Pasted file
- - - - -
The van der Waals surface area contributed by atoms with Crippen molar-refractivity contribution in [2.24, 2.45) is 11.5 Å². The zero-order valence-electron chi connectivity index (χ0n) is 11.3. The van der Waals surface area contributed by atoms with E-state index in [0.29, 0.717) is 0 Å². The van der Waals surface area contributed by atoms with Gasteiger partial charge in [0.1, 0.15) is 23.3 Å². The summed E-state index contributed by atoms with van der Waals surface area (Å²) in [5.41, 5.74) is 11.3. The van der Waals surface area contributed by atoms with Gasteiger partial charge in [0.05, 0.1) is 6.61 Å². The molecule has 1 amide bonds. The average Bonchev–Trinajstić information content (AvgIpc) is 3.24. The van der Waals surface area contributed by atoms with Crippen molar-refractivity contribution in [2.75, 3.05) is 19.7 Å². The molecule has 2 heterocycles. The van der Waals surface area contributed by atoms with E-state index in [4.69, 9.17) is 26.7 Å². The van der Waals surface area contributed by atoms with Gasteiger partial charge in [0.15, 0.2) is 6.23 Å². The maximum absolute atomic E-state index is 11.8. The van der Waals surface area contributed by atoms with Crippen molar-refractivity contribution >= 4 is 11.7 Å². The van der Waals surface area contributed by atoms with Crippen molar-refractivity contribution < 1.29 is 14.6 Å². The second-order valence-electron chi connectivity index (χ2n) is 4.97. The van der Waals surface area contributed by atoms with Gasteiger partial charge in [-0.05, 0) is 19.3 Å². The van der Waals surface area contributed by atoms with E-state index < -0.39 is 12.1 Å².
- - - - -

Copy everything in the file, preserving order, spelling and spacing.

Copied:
The van der Waals surface area contributed by atoms with Crippen molar-refractivity contribution in [2.24, 2.45) is 11.5 Å². The zero-order valence-electron chi connectivity index (χ0n) is 11.3. The van der Waals surface area contributed by atoms with E-state index in [0.29, 0.717) is 0 Å². The van der Waals surface area contributed by atoms with Gasteiger partial charge in [0.1, 0.15) is 23.3 Å². The summed E-state index contributed by atoms with van der Waals surface area (Å²) in [5.41, 5.74) is 11.3. The van der Waals surface area contributed by atoms with Gasteiger partial charge in [0.05, 0.1) is 6.61 Å². The molecule has 1 amide bonds. The average Bonchev–Trinajstić information content (AvgIpc) is 3.24. The van der Waals surface area contributed by atoms with Crippen molar-refractivity contribution in [2.75, 3.05) is 19.7 Å². The molecule has 2 heterocycles. The van der Waals surface area contributed by atoms with E-state index in [4.69, 9.17) is 26.7 Å². The van der Waals surface area contributed by atoms with Gasteiger partial charge in [0.15, 0.2) is 6.23 Å². The maximum absolute atomic E-state index is 11.8. The van der Waals surface area contributed by atoms with Crippen molar-refractivity contribution >= 4 is 11.7 Å². The van der Waals surface area contributed by atoms with Crippen molar-refractivity contribution < 1.29 is 14.6 Å². The second-order valence-electron chi connectivity index (χ2n) is 4.97. The van der Waals surface area contributed by atoms with Gasteiger partial charge in [-0.05, 0) is 19.3 Å². The van der Waals surface area contributed by atoms with E-state index < -0.39 is 12.1 Å².